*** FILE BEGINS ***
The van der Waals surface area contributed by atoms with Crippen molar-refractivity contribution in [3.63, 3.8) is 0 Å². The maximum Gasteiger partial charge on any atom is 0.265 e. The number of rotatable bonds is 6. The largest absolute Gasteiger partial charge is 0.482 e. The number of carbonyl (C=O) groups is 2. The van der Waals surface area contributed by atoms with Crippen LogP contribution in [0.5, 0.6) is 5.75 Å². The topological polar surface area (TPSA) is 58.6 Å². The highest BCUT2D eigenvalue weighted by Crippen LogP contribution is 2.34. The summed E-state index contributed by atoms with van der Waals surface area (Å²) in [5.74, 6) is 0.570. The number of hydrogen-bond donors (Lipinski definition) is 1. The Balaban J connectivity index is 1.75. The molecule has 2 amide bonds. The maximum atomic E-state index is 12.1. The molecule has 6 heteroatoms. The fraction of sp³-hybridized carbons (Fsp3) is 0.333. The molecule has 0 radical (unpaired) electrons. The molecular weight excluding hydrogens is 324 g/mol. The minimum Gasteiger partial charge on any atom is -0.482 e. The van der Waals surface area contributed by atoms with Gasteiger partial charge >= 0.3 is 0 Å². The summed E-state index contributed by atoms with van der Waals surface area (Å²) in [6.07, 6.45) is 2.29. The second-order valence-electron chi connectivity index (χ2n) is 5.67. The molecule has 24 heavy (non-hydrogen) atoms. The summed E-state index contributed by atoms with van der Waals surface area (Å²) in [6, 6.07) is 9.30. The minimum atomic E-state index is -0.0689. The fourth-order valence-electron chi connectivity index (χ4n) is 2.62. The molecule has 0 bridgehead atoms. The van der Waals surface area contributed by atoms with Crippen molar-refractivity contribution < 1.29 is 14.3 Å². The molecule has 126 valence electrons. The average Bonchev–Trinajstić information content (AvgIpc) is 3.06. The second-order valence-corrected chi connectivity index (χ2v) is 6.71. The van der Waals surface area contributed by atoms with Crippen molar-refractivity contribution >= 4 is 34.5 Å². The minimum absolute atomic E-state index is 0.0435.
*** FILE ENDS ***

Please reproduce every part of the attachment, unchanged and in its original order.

The van der Waals surface area contributed by atoms with Crippen molar-refractivity contribution in [3.63, 3.8) is 0 Å². The maximum Gasteiger partial charge on any atom is 0.265 e. The number of rotatable bonds is 6. The largest absolute Gasteiger partial charge is 0.482 e. The number of carbonyl (C=O) groups is 2. The van der Waals surface area contributed by atoms with Crippen LogP contribution in [0.5, 0.6) is 5.75 Å². The topological polar surface area (TPSA) is 58.6 Å². The highest BCUT2D eigenvalue weighted by Crippen LogP contribution is 2.34. The summed E-state index contributed by atoms with van der Waals surface area (Å²) in [5.74, 6) is 0.570. The number of hydrogen-bond donors (Lipinski definition) is 1. The Balaban J connectivity index is 1.75. The molecule has 2 amide bonds. The maximum atomic E-state index is 12.1. The molecule has 6 heteroatoms. The fraction of sp³-hybridized carbons (Fsp3) is 0.333. The molecule has 0 radical (unpaired) electrons. The molecular weight excluding hydrogens is 324 g/mol. The minimum Gasteiger partial charge on any atom is -0.482 e. The van der Waals surface area contributed by atoms with Gasteiger partial charge >= 0.3 is 0 Å². The summed E-state index contributed by atoms with van der Waals surface area (Å²) in [6.07, 6.45) is 2.29. The second-order valence-electron chi connectivity index (χ2n) is 5.67. The molecule has 24 heavy (non-hydrogen) atoms. The summed E-state index contributed by atoms with van der Waals surface area (Å²) in [6, 6.07) is 9.30. The minimum atomic E-state index is -0.0689. The fourth-order valence-electron chi connectivity index (χ4n) is 2.62. The molecule has 0 bridgehead atoms. The van der Waals surface area contributed by atoms with Crippen molar-refractivity contribution < 1.29 is 14.3 Å². The molecule has 126 valence electrons. The average Bonchev–Trinajstić information content (AvgIpc) is 3.06. The second-order valence-corrected chi connectivity index (χ2v) is 6.71. The van der Waals surface area contributed by atoms with Crippen molar-refractivity contribution >= 4 is 34.5 Å². The minimum absolute atomic E-state index is 0.0435.